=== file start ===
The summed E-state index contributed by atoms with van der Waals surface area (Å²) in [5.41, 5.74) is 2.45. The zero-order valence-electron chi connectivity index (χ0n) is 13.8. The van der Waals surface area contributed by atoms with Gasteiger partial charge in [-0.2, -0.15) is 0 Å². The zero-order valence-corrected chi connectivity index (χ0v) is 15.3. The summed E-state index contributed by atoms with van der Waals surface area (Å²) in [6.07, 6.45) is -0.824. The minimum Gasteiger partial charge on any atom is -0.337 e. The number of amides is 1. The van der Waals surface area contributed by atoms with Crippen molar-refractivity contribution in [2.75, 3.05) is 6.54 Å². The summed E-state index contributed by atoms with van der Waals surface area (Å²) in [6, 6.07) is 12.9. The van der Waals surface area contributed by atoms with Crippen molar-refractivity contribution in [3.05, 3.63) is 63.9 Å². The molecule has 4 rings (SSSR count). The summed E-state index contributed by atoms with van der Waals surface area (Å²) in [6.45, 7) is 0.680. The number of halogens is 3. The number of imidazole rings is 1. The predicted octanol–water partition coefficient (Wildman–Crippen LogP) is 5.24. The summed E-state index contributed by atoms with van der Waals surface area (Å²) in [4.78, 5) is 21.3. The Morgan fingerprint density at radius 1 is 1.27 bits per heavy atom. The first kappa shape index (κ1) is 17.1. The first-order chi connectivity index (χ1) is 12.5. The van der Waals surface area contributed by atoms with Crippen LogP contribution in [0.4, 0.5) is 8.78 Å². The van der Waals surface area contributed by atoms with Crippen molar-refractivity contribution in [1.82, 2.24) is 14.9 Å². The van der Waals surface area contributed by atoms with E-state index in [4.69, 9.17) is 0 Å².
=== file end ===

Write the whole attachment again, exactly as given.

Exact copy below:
The summed E-state index contributed by atoms with van der Waals surface area (Å²) in [5.41, 5.74) is 2.45. The zero-order valence-electron chi connectivity index (χ0n) is 13.8. The van der Waals surface area contributed by atoms with Gasteiger partial charge in [-0.2, -0.15) is 0 Å². The zero-order valence-corrected chi connectivity index (χ0v) is 15.3. The summed E-state index contributed by atoms with van der Waals surface area (Å²) in [6.07, 6.45) is -0.824. The minimum Gasteiger partial charge on any atom is -0.337 e. The number of amides is 1. The van der Waals surface area contributed by atoms with Crippen molar-refractivity contribution in [2.75, 3.05) is 6.54 Å². The summed E-state index contributed by atoms with van der Waals surface area (Å²) in [6, 6.07) is 12.9. The van der Waals surface area contributed by atoms with Crippen molar-refractivity contribution in [3.05, 3.63) is 63.9 Å². The molecule has 4 rings (SSSR count). The summed E-state index contributed by atoms with van der Waals surface area (Å²) in [6.45, 7) is 0.680. The number of halogens is 3. The number of imidazole rings is 1. The predicted octanol–water partition coefficient (Wildman–Crippen LogP) is 5.24. The summed E-state index contributed by atoms with van der Waals surface area (Å²) in [4.78, 5) is 21.3. The Morgan fingerprint density at radius 1 is 1.27 bits per heavy atom. The first kappa shape index (κ1) is 17.1. The first-order chi connectivity index (χ1) is 12.5. The van der Waals surface area contributed by atoms with Crippen LogP contribution in [0.4, 0.5) is 8.78 Å². The van der Waals surface area contributed by atoms with Crippen molar-refractivity contribution in [1.82, 2.24) is 14.9 Å². The van der Waals surface area contributed by atoms with E-state index in [4.69, 9.17) is 0 Å².